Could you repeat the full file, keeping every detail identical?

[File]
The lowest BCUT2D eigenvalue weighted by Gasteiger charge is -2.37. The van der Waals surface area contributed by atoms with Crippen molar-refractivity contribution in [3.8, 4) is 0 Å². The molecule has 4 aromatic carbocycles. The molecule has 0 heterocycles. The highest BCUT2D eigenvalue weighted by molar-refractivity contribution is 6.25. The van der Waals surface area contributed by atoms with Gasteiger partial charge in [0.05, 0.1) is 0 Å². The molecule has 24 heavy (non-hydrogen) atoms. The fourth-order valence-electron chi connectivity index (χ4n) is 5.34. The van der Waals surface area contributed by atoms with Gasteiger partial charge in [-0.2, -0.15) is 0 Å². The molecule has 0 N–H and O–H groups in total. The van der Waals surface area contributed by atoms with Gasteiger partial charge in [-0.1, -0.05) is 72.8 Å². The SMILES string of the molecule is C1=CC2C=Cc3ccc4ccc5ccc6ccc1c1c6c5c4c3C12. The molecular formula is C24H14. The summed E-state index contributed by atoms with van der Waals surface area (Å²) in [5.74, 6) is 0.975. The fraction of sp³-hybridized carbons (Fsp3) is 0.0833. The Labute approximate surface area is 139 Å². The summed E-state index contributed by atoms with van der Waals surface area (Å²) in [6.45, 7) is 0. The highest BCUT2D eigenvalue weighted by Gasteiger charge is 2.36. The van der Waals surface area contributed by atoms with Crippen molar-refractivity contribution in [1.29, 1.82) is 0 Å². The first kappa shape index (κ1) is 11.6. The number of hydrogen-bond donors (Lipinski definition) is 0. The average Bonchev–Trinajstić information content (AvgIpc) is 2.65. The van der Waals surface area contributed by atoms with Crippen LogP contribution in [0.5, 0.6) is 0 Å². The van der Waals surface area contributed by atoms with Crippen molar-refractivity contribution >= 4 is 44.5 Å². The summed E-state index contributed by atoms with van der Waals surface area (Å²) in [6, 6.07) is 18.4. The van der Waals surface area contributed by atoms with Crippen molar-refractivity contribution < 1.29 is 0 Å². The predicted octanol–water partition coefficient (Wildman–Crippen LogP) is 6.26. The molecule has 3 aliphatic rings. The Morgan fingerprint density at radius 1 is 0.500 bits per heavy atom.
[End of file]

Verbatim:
The lowest BCUT2D eigenvalue weighted by Gasteiger charge is -2.37. The van der Waals surface area contributed by atoms with Crippen molar-refractivity contribution in [3.8, 4) is 0 Å². The molecule has 4 aromatic carbocycles. The molecule has 0 heterocycles. The highest BCUT2D eigenvalue weighted by molar-refractivity contribution is 6.25. The van der Waals surface area contributed by atoms with Gasteiger partial charge in [0.05, 0.1) is 0 Å². The molecule has 24 heavy (non-hydrogen) atoms. The fourth-order valence-electron chi connectivity index (χ4n) is 5.34. The van der Waals surface area contributed by atoms with Gasteiger partial charge in [-0.2, -0.15) is 0 Å². The molecule has 0 N–H and O–H groups in total. The van der Waals surface area contributed by atoms with Gasteiger partial charge in [-0.1, -0.05) is 72.8 Å². The SMILES string of the molecule is C1=CC2C=Cc3ccc4ccc5ccc6ccc1c1c6c5c4c3C12. The molecular formula is C24H14. The summed E-state index contributed by atoms with van der Waals surface area (Å²) in [5.74, 6) is 0.975. The fraction of sp³-hybridized carbons (Fsp3) is 0.0833. The Labute approximate surface area is 139 Å². The summed E-state index contributed by atoms with van der Waals surface area (Å²) in [6.45, 7) is 0. The highest BCUT2D eigenvalue weighted by Gasteiger charge is 2.36. The van der Waals surface area contributed by atoms with Crippen molar-refractivity contribution in [1.29, 1.82) is 0 Å². The first kappa shape index (κ1) is 11.6. The number of hydrogen-bond donors (Lipinski definition) is 0. The average Bonchev–Trinajstić information content (AvgIpc) is 2.65. The van der Waals surface area contributed by atoms with Crippen LogP contribution in [0.5, 0.6) is 0 Å². The van der Waals surface area contributed by atoms with Crippen molar-refractivity contribution >= 4 is 44.5 Å². The summed E-state index contributed by atoms with van der Waals surface area (Å²) in [6, 6.07) is 18.4. The van der Waals surface area contributed by atoms with Crippen molar-refractivity contribution < 1.29 is 0 Å². The predicted octanol–water partition coefficient (Wildman–Crippen LogP) is 6.26. The molecule has 3 aliphatic rings. The Morgan fingerprint density at radius 1 is 0.500 bits per heavy atom.